Private investors such as banks, securities firms, and investment funds use various indicators to evaluate the vulnerability of financial systems. The primary purpose is to determine the creditworthiness of borrowers and issuers that have significant exposure to a particular financial system.62 Such analysis is generally based on three kinds of indicators:

  • Indicators- published by official sources—the government and central bank, as well as international financial institutions, such as the IMF, the World Bank, and the BIS.
  • In-house analyses of vulnerability of financial systems. This type of analysis, which some financial institutions conduct, is often based on well-established indicators such as CAMELS ratings, rather than on comprehensive macroprudential models. Main sources for the indicators are IMF or World Bank publications. Indicators of the vulnerability of individual borrowers and issuers—an area where financial institutions do have a comparative advantage through their business relationship—are considered proprietary information and are usually not publicly available.
  • Creditworthiness ratings by credit rating agencies. Most investors still regard ratings as the best available indicators of vulnerability, even though the limitations of ratings are well recognized.

For most investors, credit rating agencies are the primary source of information on the creditworthiness of individual financial institutions (issuer and debt ratings), and on the creditworthiness of the government (sovereign risk ratings). Both ratings taken together can serve as an indicator of market perceptions of the vulnerability of a country’s financial system.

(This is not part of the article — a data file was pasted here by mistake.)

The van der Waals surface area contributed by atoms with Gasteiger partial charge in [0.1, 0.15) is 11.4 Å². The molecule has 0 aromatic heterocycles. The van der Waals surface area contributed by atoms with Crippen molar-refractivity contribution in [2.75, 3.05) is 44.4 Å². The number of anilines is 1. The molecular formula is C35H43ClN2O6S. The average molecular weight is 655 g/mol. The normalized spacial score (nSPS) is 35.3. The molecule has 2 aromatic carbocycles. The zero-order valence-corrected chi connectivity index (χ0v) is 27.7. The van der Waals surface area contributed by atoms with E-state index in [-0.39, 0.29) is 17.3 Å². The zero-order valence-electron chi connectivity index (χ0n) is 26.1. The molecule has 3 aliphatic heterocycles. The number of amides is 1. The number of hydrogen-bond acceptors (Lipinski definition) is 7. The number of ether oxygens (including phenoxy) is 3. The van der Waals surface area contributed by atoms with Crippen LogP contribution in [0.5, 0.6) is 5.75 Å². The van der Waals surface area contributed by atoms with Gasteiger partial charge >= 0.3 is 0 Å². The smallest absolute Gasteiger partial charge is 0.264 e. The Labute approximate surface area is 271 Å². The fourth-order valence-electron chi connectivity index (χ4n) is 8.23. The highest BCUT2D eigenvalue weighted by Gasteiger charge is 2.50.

For sovereign ratings, the most commonly used indicators are recent economic performance, the quality of economic and financial management, the depth and sophistication of markets, the stability of economic policy, the stability and effectiveness of the political system, and long-term trends and expected future performance. Particular emphasis is often given to the quality of economic management, the stability of policy, and the depth and sophistication of local markets. Some agencies use methodologies geared more toward macroeconomic indicators such as income and economic structure, economic growth prospects, fiscal flexibility, public debt burden, price stability, balance of payments flexibility, and external debt and liquidity, as well as political risk. Recent studies have found that creditworthiness ratings appear to be determined primarily by economic events, rather than political variables. Moreover, following the Asian crisis, rating agencies are placing greater emphasis on factors such as external debt and liquidity, banking soundness, and corporate leverage.63

For bank ratings, indicators include quantitative factors such as asset quality, capital adequacy, profitability and liquidity, as well as qualitative factors such as environment, business franchise values, management quality, hidden strengths and reserves, and hidden weaknesses and overvalued assets.64 In addition to publishing issuer ratings, rating agencies also compile ratings of particular debt issues. In the case of bank debt issues, their usefulness as an MPI may be limited by the fact that these ratings usually incorporate an evaluation of the likelihood of government support.65 Therefore, in addition to those traditional ratings, some agencies have developed ratings that are designed to indicate financial strength on a stand-alone basis.66 Such ratings reflect the probability that outside assistance will be needed, but not the probability that it will be provided. In practice, financial strength ratings primarily look at bank-specific elements such as financial fundamentals, franchise value, and business and asset diversification, but also take into account the bank’s operating environment, including the strength and prospective performance of the economy, as well as the structure and relative fragility of the financial system, and the quality of banking regulation and supervision.